ShapeShapeauthorShapechevroncrossShapeShapeShapeGrouphamburgerhomeGroupmagnifyShapeShapeShaperssShape

Canadian Livestock Producers Join Forces Against U.S. Country of Origin Labelling Provisions

by 5m Editor
8 August 2007, at 10:33am

CANADA - Calgary, AB –The Canadian Cattlemen's Association (CCA) and the Canadian Pork Council (CPC) have formed a coalition seeking U.S. country of origin labelling (COOL) provisions that conform to international trade agreements.

The coalition, known as Canadian Livestock Producers Against COOL (CLiP COOL) shares the view that the mandatory COOL provision of the U.S. Farm Bill violates U.S. trade obligations under the North American Free Trade Agreement (NAFTA) and the World Trade Organization (WTO). Mandatory COOL, as it is currently written, must be repealed or undergo substantial revisions if it is to conform to NAFTA and the WTO. CLiP COOL is also concerned that the so-called “fix” currently being promoted in Washington continues to fall extremely short of complying with U.S. obligations.

CLiP COOL is calling on the Government of Canada to express these concerns to the U.S. government in the strongest possible terms. “Of course we would hope that the Canadian and U.S. governments could find a way to avoid this trade barrier from being implemented, but failing that, we expect our government to exercise its rights under the NAFTA and WTO and challenge this trade barrier,” explains Pork Council president Clare Schlegel.

There will be added costs as a result of the requirement for verifiable recordkeeping audit trails, and detailed labelling that would allow only meat from animals ‘born, raised and processed’ in the United States to be labelled a ‘Product of USA’. Beef and pork produced in U.S. facilities from cattle and hogs born in Canada and exported to the United States at a young age for feeding would require a label indicating the meat is ‘From Canada and the United States’.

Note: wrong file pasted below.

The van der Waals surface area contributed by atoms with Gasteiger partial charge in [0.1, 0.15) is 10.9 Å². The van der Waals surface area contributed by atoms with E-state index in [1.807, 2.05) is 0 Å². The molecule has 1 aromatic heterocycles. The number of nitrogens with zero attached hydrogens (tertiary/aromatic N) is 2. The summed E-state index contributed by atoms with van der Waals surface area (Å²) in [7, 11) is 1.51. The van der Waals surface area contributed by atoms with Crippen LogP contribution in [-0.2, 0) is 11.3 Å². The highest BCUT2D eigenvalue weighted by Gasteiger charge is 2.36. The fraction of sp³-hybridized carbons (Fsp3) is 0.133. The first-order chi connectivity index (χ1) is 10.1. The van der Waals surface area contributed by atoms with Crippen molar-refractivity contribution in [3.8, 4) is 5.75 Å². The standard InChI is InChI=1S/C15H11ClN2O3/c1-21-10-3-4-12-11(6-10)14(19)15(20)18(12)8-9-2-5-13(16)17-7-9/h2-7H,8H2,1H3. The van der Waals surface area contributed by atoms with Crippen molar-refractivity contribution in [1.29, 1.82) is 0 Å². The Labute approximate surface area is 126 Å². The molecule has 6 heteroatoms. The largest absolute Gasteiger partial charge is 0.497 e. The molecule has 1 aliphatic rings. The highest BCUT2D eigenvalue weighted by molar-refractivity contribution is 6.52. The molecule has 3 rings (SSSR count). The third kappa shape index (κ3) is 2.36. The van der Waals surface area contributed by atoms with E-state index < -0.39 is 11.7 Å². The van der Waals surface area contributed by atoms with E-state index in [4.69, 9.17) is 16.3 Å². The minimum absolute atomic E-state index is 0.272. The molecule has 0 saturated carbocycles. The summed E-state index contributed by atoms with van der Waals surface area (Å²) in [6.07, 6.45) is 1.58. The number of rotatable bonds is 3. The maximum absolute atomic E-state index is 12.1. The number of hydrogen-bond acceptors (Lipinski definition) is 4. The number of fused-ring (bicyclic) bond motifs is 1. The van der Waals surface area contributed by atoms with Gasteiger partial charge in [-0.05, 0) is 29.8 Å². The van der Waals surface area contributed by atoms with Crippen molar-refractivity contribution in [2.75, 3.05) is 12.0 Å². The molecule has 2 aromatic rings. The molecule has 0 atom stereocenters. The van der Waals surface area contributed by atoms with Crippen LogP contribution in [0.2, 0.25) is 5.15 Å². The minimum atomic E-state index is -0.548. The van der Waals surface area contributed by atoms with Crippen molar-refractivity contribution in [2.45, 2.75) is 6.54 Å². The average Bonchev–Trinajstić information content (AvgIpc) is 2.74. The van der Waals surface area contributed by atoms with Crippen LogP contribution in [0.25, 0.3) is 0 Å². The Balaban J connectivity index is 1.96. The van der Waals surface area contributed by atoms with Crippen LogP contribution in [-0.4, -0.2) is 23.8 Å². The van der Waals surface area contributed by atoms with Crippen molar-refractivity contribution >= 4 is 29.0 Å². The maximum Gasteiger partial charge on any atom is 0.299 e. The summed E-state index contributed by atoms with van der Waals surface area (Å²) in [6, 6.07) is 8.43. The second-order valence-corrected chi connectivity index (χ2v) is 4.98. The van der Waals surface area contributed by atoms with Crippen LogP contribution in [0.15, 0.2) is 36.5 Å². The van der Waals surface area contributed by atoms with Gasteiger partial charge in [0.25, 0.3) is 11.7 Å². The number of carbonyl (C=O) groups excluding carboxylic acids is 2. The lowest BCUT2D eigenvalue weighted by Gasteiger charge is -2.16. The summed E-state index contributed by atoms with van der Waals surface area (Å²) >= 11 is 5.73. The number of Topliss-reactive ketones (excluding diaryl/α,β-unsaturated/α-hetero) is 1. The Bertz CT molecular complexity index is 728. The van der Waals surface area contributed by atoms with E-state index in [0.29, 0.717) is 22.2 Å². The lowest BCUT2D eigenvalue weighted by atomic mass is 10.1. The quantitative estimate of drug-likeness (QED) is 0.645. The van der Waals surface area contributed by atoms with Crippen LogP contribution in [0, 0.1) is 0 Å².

“We have never been concerned that Canadian beef and Canadian pork could not compete. In fact we will market our meat products aggressively to ensure they can do well under this law,” states Hugh Lynch-Staunton, president of the CCA. “The problem is that access for live animals to U.S. slaughter facilities will be impaired if those facilities do not want to incur the burden of tracking which product satisfies which origin label. So even though Canadian meat might do well with U.S. consumers, Canadian livestock producers will face lower prices for their animals.”

The only way to avoid the discrimination against Canadian animals is for the labelling law to acknowledge that the act of processing live animals into meat is a substantial transformation and that the meat is the origin of the country where that transformation occurred. CLiP COOL believes that the NAFTA and the WTO require the United States to treat meat from animals processed in the United States as U.S. meat.

Live cattle and swine exports to the United States in 2006 were valued at over $1.8 billion.

5m Editor